Recently, I met with a new client to discuss social media (hey, it’s what I do).
We had an exchange that went something like this:
ME: What is your process for writing and distributing press releases?
CLIENT: We have a great process. The communications team meets every month to discuss the pipeline of news. We assign people to draft releases and do the necessary internal and external research. When they have a suitable draft they go through me for edits and approvals. When I’m done with them they are sent to my boss and eventually to the CMO for final approval.
ME: What is your process for creating your Facebook content?
CLIENT: Um… Jenny does it.
ME: Who is Jenny?
(Client points to the junior PR staffer at the end of the table. Jenny smile sheepishly.)
CLIENT: She just puts up a post everyday.
ME: Hi, Jenny. What’s your Facebook process?
The answer? She’s winging it.
Ponder that for a moment.
Press releases generally go out on a distribution wire and then are published on a company’s website. Even highly respected and global distribution services like PR Newswire inform clients that press releases are only picked up 55 percent of the time and, on average, only by five media outlets.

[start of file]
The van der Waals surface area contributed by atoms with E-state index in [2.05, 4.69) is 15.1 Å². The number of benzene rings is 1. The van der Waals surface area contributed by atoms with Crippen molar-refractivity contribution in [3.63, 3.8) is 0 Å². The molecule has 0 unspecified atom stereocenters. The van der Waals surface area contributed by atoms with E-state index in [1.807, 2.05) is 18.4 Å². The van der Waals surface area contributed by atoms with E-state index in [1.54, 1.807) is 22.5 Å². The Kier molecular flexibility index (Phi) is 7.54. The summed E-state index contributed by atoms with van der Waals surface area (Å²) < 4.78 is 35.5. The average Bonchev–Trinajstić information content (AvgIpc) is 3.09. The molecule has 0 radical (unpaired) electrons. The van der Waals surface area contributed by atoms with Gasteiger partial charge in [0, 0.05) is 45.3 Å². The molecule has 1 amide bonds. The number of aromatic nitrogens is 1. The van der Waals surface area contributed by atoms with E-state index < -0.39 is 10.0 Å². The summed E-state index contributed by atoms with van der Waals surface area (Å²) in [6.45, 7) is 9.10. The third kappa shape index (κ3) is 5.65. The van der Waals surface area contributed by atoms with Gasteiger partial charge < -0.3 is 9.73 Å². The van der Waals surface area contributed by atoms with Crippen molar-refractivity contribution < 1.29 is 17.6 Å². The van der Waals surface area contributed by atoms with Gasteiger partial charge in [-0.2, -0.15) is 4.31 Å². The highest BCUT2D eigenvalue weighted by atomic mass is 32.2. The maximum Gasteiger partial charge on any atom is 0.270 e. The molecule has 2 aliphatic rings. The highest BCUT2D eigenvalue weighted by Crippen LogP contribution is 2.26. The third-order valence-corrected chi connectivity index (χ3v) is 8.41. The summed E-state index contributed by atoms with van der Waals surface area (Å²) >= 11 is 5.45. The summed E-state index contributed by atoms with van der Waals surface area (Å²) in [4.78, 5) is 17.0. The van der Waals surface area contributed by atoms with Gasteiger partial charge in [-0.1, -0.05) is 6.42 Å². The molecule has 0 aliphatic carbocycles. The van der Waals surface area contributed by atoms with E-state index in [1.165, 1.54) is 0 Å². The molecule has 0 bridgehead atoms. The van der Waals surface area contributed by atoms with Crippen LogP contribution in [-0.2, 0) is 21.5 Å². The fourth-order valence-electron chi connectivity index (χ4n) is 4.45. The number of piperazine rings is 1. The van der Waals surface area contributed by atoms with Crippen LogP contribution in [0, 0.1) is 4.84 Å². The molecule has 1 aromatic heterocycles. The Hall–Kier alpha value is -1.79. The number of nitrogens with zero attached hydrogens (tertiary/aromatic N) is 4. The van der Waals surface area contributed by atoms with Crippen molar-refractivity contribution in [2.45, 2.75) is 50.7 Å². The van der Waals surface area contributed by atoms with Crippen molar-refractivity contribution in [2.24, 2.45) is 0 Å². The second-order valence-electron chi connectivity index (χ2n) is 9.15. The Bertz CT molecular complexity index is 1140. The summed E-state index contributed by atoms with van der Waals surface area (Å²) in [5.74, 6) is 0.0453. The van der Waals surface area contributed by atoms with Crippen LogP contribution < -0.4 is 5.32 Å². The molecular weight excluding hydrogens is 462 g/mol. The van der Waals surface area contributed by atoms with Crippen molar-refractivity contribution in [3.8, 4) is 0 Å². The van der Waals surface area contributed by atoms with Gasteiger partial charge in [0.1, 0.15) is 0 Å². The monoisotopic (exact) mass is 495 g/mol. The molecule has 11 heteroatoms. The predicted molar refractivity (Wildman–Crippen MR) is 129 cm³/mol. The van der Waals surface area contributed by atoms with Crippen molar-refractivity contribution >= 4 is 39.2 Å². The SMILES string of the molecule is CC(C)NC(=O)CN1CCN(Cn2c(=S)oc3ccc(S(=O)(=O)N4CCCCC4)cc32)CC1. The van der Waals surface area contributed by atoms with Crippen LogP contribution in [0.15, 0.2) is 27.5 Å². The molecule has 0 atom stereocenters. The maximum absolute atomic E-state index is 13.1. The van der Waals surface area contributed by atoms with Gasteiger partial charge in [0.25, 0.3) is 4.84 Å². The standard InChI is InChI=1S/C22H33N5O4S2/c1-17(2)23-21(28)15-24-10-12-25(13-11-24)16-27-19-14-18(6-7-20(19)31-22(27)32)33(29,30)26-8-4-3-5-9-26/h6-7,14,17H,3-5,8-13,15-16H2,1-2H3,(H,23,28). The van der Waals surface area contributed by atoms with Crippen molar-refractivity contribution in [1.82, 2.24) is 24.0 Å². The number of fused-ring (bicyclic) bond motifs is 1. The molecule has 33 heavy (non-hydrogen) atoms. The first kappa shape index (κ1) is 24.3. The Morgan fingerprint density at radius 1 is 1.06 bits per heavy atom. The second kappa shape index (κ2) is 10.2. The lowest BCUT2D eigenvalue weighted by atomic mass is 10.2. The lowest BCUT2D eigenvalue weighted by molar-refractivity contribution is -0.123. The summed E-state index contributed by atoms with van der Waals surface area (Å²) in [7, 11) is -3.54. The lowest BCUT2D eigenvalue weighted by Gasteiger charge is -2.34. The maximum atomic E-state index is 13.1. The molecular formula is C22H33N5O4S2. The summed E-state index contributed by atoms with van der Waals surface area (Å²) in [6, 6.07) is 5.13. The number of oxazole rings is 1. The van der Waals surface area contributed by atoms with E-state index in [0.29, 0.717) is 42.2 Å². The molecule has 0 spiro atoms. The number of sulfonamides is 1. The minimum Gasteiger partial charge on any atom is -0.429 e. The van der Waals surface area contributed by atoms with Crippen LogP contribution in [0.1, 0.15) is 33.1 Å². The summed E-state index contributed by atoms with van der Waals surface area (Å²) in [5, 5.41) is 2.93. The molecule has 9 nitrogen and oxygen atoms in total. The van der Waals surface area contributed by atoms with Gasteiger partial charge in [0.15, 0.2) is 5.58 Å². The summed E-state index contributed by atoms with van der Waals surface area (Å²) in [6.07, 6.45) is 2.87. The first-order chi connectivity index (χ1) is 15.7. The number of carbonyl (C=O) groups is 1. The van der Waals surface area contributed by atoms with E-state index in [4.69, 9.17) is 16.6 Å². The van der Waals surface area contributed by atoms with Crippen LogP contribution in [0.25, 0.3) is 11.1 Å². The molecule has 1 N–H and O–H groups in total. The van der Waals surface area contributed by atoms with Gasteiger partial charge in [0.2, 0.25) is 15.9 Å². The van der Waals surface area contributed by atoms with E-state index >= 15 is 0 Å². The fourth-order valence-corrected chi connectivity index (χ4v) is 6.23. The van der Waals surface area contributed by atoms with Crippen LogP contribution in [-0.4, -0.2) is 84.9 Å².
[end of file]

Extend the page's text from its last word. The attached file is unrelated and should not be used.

“Twenty percent of PR Newswire press releases are picked-up 4+ times. That’s more than the average 11 percent of wire service press releases getting 4+ pick-ups,” according to PR Newswire’s website.
This client had a Facebook page with more than 75,000 likes. Thinks about that. More than 75,000 people opted in to the company’s Facebook page for news and information. This is simplified math, but the average person on Facebook has 130 friends so that means my client’s potential audience for each Facebook status update is millions of people.
This doesn’t even take into consideration that the average brand fan on Facebook is more loyal, spends about $75 more than non-fans and is 41 percent more likely to recommend your company’s products and services, according to study last year by Syncapse.
Yet my client spent more time, energy and money into writing a press release – a non-targeted communications tool with a sporadic and random audience reach – rather than investing in a robust content and account management strategy on Facebook where an eager audience of brand advocates was already waiting.
Is your company making the same mistake?
Here’s a thought: Social media should be at the heart – the very center – of corporate communications – not an outpost being manned by junior staff members as an afterthought.
What is your company’s plan on Facebook and other social media channels?
PR Newswire’s press release statistics
Syncapse study: “The Value of a Facebook Fan”
Baby photo by Christina Rutz (via Flickr)
Strategy photo by Stephan Erschwendner (via Flickr)